An incredible experience providing the keynote presentation at the Hong Kong Academy of the Performing Arts as part of the 3rd Altamira Guitar Symposium and International Guitar Research Conference. The paper Nuages: Rhythmic Diffusion in the music of Roland Dyens explores the extraordinary rhythmic sensibilities of the recently departed guitarist/composer, and was an honour to be given the opportunity for such a tribute, in such an amazing venue among such company.
The next international conference of the International Guitar Research Centre has been announced. It will take place 18th to 23rd March 2016. The call for papers, keynote speakers and headline concert artists can be found here. The deadline for proposals is midnight GMT on Friday 9th October 2015.
The IGRC has no stylistic or conceptual prejudice, if you are doing work that is innovative, creative and related to the guitar, we are interested. For further info
Martino Unstrung (2008 Sixteen Films) – for which I was honoured to compose the music – is now available to view online.
In 1980 Pat Martino moved his belongings from California to Philadelphia to live with two complete strangers: his parents. As a young jazz guitar virtuoso he had achieved near legendary status during the 60s and 70s, before being diagnosed with a life-threatening brain condition. Surgery had saved his life but wiped his memory. Back in his childhood home, surrounded by the relics of his former life, his father played him his old recordings at full volume and friends rallied to try to coax him back to being the great artist he had been. He could not dispute the evidence; the face in the mirror was the same as the one on the record sleeves but it meant nothing to him. Amnesia had ripped selfhood from his brain and rendered his life meaningless. He was nobody.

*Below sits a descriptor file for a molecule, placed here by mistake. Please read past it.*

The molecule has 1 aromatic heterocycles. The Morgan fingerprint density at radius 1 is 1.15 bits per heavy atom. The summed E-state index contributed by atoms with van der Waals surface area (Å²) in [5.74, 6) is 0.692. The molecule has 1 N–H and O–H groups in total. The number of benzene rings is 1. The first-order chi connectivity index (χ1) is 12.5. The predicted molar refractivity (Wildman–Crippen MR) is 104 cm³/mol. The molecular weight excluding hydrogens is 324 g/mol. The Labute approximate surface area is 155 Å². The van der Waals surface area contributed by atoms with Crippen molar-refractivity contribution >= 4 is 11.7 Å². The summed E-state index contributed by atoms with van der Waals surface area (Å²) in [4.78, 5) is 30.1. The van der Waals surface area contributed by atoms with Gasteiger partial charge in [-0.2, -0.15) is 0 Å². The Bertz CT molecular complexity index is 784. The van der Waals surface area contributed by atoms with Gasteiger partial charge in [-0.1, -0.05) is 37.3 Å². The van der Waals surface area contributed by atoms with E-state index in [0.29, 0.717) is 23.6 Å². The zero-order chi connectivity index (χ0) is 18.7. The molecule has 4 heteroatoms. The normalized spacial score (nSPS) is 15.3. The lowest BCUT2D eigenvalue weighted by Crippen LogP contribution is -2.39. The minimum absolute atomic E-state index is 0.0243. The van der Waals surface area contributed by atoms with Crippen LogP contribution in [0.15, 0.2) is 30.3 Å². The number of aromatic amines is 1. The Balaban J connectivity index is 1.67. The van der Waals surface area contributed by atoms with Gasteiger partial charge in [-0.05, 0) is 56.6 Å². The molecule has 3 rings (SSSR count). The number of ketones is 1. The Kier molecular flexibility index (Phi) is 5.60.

Director Ian Knox and Neuropsycologist Paul Broks travel America in search of the soul of the legendary jazz guitar great Pat Martino, tracing his remarkable return from the depths of amnesia to the peak of artistic achievement. FEATURING: CARLOS SANTANA, PETE TOWNSHEND, LES PAUL, JOE PESCI, JOHN PATITUCCI, RED HOLLOWAY, DELMAR BROWN.
My article on Bossa Nova guitar is now in Guitar Techniques issue 238. Such an amazing and idiosyncratic guitar style, it was a real pleasure to put this together, and I learned a lot about the players and techniques.
March 2014 saw the launch of the International Guitar Research Centre, a major asset to guitar research world wide. It’s great to be involved among such eminent guitar practitioners and theorists. From the IGRC:
“The research centre will work in close affiliation with various partner institutions including the IGF (International Guitar Foundation, King’s Place, London), the IGRA (International Guitar Research Archive, CSUN, Los Angeles, California) and the University of São Paulo (Brazil). The launch was a two-day event on 29th and 30th March 2014 that included academic papers, seminars, public discussions, lecture-recitals and concerts. Guest artists included John Williams, Xuefei Yang, Newton Faulkner, The Amadeus Guitar Duo, Bridget Mermikides, Declan Zapala and Michael Partington.”